Review: Ragtime: The Musical. Book by Terrence McNally. Music by Stephen Flaherty. Lyrics by Lynn Ahrens. Based on the novel by E.L. Doctorow. Produced by the 5th Avenue Theatre. Directed by Peter Rothstein. Choreography by Kelli Foster Warder. Musical Direction by Ben Whiteley. Scenic Design by Michael Hoover. Costume Design by Trevor Bowen. Lighting Design by Duane Schuler. Sound Design by Christopher Walker. With Asa Adams, Andi Alhadeff, Eric Ankrim, Joshua Carter, Lauren Du Pree, Danyel Fulton, Emily Hamilton, Hugh Hastings, Louis Hobson, Coleman Hunter, Apollo Jones, Matthew Kacergis, Kendra Kassebaum, Douglas Lyons, Richard Peacock, Tatum Poirrier, Marrsean Sonko, Billie Wildrick, Ty Willis. Now through November 5, 2017 at the 5th Avenue Theatre.
No fooling around here…the 5th Avenue Theatre’s just opened production of RAGTIME is the best musical production this year and the best thing on the 5th Avenue’s stage since they did “How To Succeed In Business Without Really Trying” over a year and a half ago. Director Peter Rothstein has done a brilliant job of adapting and staging this beautiful but problematic musical which has received critical praise since its initial production twenty years ago for its lush score and beautiful production values but has also seldom been a success otherwise. Ragtime’s huge cast and sprawling mise en scene have caused it to be seldom staged due to the big budget needed to adequately stage it.
And, the numerous and complex plot threads of Ragtime, based on the acclaimed novel by E.L. Doctorow, are a lot to condense and a lot to follow in a piece of musical theater. There are three fictitious story lines in Ragtime, each following a different archetype of characters…an upper class well to do white family; a father/young daughter pair of Jewish immigrants from eastern Europe; a black ragtime pianist and his girlfriend and child. These three main threads intertwine with the real world of early 20th century American history and real world characters like escape artist Harry Houdini, educator Booker T. Washington, banker J.P. Morgan and chorus girl/socialite Evelyn Nesbit and many others to create a fascinatingly intricate tapestry that illustrates the beginnings of modern culture and society, both the good and not so good.
The 5th Avenue has spared no expense in staging this lavish production but Mr. Rothstein, who originally staged and adapted this work at Minneapolis’s Theater Latté Da last year to great acclaim, has stripped down the cast and the elaborate set design. Gone are the huge choruses used in the original productions and now the entire ensemble of 16 play multiple roles. Also gone are expensive set pieces like working Model T cars as Mr. Rothstein uses the motif of the piano to symbolically represent that all important plot point (as well as other staging devices). In fact, that’s just one device the director uses to create a carefully structured and symbolic show that unites the many plot threads in Ragtime, including a very clever use of silhouette that recalls a key plot/character point of one of the main characters.
Mr. Rothstein’s thoughtful, smart staging is also closely tied to other production and design elements with several of the key collaborators on this production having worked with the director on their previous staging in Minneapolis including choreographer Kelli Foster Warder (smoothly complex choreography and movement), set designer Michael Hoover (chiefly, a starkly evocative wall with several doorways) and costume designer Trevor Bowen (richly textured period costumes from the early 1900s).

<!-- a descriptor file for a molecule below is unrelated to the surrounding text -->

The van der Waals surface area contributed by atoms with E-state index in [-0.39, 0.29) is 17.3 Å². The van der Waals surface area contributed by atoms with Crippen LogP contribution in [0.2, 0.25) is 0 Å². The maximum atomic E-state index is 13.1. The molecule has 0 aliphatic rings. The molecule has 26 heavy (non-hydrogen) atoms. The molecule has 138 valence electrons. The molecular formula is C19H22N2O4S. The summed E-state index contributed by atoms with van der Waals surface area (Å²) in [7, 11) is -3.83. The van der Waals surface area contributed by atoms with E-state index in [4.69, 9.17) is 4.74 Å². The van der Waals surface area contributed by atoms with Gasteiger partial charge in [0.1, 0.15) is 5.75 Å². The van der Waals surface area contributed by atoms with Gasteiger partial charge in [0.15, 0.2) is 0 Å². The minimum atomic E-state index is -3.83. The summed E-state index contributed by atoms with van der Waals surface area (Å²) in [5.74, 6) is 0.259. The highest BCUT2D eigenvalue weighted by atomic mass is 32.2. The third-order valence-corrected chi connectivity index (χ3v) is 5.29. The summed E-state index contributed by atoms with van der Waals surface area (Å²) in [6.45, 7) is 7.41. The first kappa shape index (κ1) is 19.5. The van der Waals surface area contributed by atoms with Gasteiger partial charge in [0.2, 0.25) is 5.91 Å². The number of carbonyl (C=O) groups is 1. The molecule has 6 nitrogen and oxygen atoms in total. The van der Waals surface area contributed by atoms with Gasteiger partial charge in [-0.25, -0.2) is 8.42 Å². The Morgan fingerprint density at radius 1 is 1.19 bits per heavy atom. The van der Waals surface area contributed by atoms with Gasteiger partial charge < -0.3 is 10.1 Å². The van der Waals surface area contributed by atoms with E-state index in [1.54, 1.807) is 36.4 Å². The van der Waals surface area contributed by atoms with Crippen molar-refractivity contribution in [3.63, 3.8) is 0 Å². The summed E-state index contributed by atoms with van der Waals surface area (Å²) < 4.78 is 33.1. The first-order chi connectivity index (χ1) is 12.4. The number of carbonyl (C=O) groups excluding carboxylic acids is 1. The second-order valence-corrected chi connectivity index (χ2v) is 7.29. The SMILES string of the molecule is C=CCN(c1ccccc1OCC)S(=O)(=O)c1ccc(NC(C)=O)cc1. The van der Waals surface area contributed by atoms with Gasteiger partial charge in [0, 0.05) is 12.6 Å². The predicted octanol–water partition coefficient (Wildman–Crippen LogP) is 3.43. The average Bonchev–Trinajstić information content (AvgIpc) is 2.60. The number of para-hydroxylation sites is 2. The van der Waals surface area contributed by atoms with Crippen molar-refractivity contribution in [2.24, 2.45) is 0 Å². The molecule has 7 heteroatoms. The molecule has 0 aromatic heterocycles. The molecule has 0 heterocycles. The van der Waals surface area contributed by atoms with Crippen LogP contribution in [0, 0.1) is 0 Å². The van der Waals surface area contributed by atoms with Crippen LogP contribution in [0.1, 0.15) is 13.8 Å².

They were joined locally by Duane Schuler’s dramatic use of light to create mesmerizing and powerful images, many of them tied to a use of sudden, flashing light as well as the already mentioned scenes using silhouette/back lighting and shadow. Mr. Schuler’s lighting design is the best I’ve seen in Seattle for a very long time.
This production also sounds glorious with new orchestrations by Bruce Monroe; vocal arrangements by Kat Sherrell, and Ben Whiteley’s terrific music direction. Not only does the orchestra sound fantastic but vocally, this cast is very impressive with beautiful singing from all three principals: Kendra Kassebaum as Mother, Douglas Lyons as Coalhouse Walker and Joshua Carter as Tateh.
All three of those actors also excel with the acting as well, with Ms Kassebaum’s loving portrayal of the strongly maternal figure who comes into her sense of self worth over the length of the show a huge highlight. And, Mr. Lyons and Mr. Carter are both equally impressive as the impassioned (and ill-fated) Coalhouse and the also impassioned Jewish immigrant father, Tateh. The superb acting and singing of this trio give Ragtime its heart and soul.
The supporting cast is also very strong with Andi Alhadeff superb as a fiery, funny but passionate labor leader Emma Goldman, one of the “real” personalities in the show. Also strong: Danyel Fulton’s gorgeous performance as Sarah, the tragic lover to Coalhouse and the mother of his child, who delivers the emotional goods in her beautiful solo number “Your Daddy’s Son” delivered to her infant son.
Ragtime still suffers from “Second Act Syndrome”, a common malady in musical theater where the second act can’t live up to the power of its first act. Act One of Ragtime covers a huge amount of plot and the closing scenes of the act are riveting, powerful and hard to live up to in Act Two. (You could almost see JUST performing the first act of Ragtime and ignoring the second…) That said, it’s worth sticking around after the intermission; the strength of this production and its superb elements make it well worth experiencing.
The 5th Avenue Theatre’s Ragtime is divinely inspired musical dramatic theater…a beautifully executed musical portrait of early 20th Century America exquisitely staged, designed and performed. It’s a must see theater experience and very highly recommended.